1996’s TRAINSPOTTING was, need it be said, one of the last truly generation-defining movie events, remembered for its timeless soundtrack as much as its manic pacing and its unforgettable cast of slackers and scoundrels. Although a great deal of films canbe said to boast one or two ‘classic’ scenes, Danny Boyle’s masterpiece was a montage of showstopping sequences (Ewan McGregor’s
opening monologue, the walk up scenic Leum Uilleim, the ‘worst toilet in Scotland’). The hotly-awaited sequel was, let’s face it, never going to top all that; at best, the naysayers argued, it was set to merely capitalise upon its predecessor’s legacy – provided, of course, it did not go out of its way to blaspheme and tarnish it.
As expected, the film reunites the old gang (though Boyle has only been able to squeeze a cameo out of Kelly Macdonald, Trainspotting’s pseudo-love interest); all your favourite skits are reworked and reimagined here. But that is, of course, the bare minimum we could’ve asked for – a good sequel, let alone a great one, requires a cinematic voice and a set of guts it can call its own. Here, T2 finds itself in an awkward place. It’s supremely enjoyable in its own right, a nostalgic rollercoaster which,
nevertheless, will not leave younger viewers out in the cold, but there are parts where it struggles to escape the original’s shadow. It’s hardly, in other words, Big Momma’s House 2, but The Godfather: Part II it most certainly ain’t.
As in Trainspotting, the film does not ‘follow’ its central antiheroes, it hangs about them and their inevitably dodgy schemes; its greatest triumph, perhaps, is in its channelling of the slummy, surreal Edinburgh-ness that ensured the film’s cult status, despite that particular incarnation of the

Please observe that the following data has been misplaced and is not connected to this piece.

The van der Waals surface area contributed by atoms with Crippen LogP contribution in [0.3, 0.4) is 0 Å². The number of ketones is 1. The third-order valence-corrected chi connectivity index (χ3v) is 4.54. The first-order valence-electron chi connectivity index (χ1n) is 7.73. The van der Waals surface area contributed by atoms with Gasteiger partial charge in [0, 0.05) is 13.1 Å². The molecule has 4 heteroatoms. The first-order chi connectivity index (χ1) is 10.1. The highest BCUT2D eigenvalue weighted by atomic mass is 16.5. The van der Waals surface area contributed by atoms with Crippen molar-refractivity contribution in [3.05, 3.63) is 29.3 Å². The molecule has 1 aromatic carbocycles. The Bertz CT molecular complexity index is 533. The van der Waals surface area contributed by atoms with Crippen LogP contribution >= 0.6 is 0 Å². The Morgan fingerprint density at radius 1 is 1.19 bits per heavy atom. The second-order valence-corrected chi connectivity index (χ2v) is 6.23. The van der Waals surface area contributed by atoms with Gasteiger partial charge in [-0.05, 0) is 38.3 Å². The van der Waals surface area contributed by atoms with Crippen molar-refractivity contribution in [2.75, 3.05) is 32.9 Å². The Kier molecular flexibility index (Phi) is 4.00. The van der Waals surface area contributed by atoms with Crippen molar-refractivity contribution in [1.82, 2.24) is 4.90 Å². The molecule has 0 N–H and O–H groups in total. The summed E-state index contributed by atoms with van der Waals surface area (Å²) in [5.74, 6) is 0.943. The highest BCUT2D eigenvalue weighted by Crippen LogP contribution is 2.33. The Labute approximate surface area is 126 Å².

Scottish capital having long since been consigned to the landfill of history. Sick Boy (Jonny Lee Miller) has a meltdown in front of the stunned clientele of an upper-class bistro; the ‘Choose Life’ speech is granted a surprisingly imaginative reboot (“choose Facebook, Twitter, Instagram …”). An early, gruesome suicide attempt can leave the audience in no doubt, however, as to what Boyle has in store for us – welcome back, ladies and gentlemen, to the filthy world of Mark Renton (McGregor)…
Speaking of which, Trainspotting’s protagonists have amounted to something of a ragbag in the light of Renton’s robbing them 20 years back. Spud (Ewan Bremner), formerly the posse’s comic relief,
has struggled to kick his heroin habit; Sick Boy dreams of opening a brothel, and the psychotic ways of Franco (Robert Carlyle) have landed him a permanent gig in prison.
All bring their personalities back to the table (Spud’s jaw-forward lovability, Franco’s twitchy
instability), but a concerted effort has been made to move these stories forward. Gone, then, is the slapdash laddishness in favour of an excruciating middle-aged anxiety, and all the hard knocks which necessarily come with that.
Alas, nothing here will go down in cinema history, but Boyle hasn’t watered down the ink-black
ingenuity of the first film. A key episode, featuring a run-in at a nightclub, recalls the vulgar,
ultraviolent brilliance of Trainspotting; a riff on Scottish sectarianism comes very, very
close to matching it.
More could, arguably, have been done (the female cast, a potentially ripe source of drama untapped by the roundly post-feminist original, remain side-lined in T2), but this is anything but the shameful cash-in we all feared it would be, and the old team still have much to say about masculinity, friendship, addiction and loyalty.